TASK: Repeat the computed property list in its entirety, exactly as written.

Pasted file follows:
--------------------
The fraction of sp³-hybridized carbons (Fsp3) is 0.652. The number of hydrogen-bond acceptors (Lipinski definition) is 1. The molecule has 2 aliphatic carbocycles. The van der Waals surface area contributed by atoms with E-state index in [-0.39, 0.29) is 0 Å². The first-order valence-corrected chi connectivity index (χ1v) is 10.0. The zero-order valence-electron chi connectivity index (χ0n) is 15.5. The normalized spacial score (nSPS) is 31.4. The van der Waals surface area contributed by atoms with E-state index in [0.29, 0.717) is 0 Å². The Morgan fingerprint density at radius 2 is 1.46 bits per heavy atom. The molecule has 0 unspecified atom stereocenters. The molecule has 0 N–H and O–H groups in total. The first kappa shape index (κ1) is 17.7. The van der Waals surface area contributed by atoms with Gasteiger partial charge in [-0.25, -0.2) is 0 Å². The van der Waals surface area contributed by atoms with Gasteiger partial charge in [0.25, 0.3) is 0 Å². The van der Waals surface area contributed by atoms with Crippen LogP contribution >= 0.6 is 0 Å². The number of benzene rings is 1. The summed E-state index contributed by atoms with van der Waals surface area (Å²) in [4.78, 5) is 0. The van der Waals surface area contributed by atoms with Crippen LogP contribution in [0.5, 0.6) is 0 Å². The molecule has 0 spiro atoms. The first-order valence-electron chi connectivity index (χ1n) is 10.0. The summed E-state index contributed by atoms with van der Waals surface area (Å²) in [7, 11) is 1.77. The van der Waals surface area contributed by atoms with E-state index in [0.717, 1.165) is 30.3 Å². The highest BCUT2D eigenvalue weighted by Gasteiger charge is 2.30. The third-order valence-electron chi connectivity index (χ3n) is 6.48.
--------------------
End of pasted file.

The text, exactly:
The fraction of sp³-hybridized carbons (Fsp3) is 0.652. The number of hydrogen-bond acceptors (Lipinski definition) is 1. The molecule has 2 aliphatic carbocycles. The van der Waals surface area contributed by atoms with E-state index in [-0.39, 0.29) is 0 Å². The first-order valence-corrected chi connectivity index (χ1v) is 10.0. The zero-order valence-electron chi connectivity index (χ0n) is 15.5. The normalized spacial score (nSPS) is 31.4. The van der Waals surface area contributed by atoms with E-state index in [0.29, 0.717) is 0 Å². The Morgan fingerprint density at radius 2 is 1.46 bits per heavy atom. The molecule has 0 unspecified atom stereocenters. The molecule has 0 N–H and O–H groups in total. The first kappa shape index (κ1) is 17.7. The van der Waals surface area contributed by atoms with Gasteiger partial charge in [-0.25, -0.2) is 0 Å². The van der Waals surface area contributed by atoms with Gasteiger partial charge in [0.25, 0.3) is 0 Å². The van der Waals surface area contributed by atoms with Crippen LogP contribution >= 0.6 is 0 Å². The number of benzene rings is 1. The summed E-state index contributed by atoms with van der Waals surface area (Å²) in [4.78, 5) is 0. The van der Waals surface area contributed by atoms with Crippen LogP contribution in [0.5, 0.6) is 0 Å². The molecule has 0 spiro atoms. The first-order valence-electron chi connectivity index (χ1n) is 10.0. The summed E-state index contributed by atoms with van der Waals surface area (Å²) in [7, 11) is 1.77. The van der Waals surface area contributed by atoms with E-state index in [0.717, 1.165) is 30.3 Å². The highest BCUT2D eigenvalue weighted by Gasteiger charge is 2.30. The third-order valence-electron chi connectivity index (χ3n) is 6.48.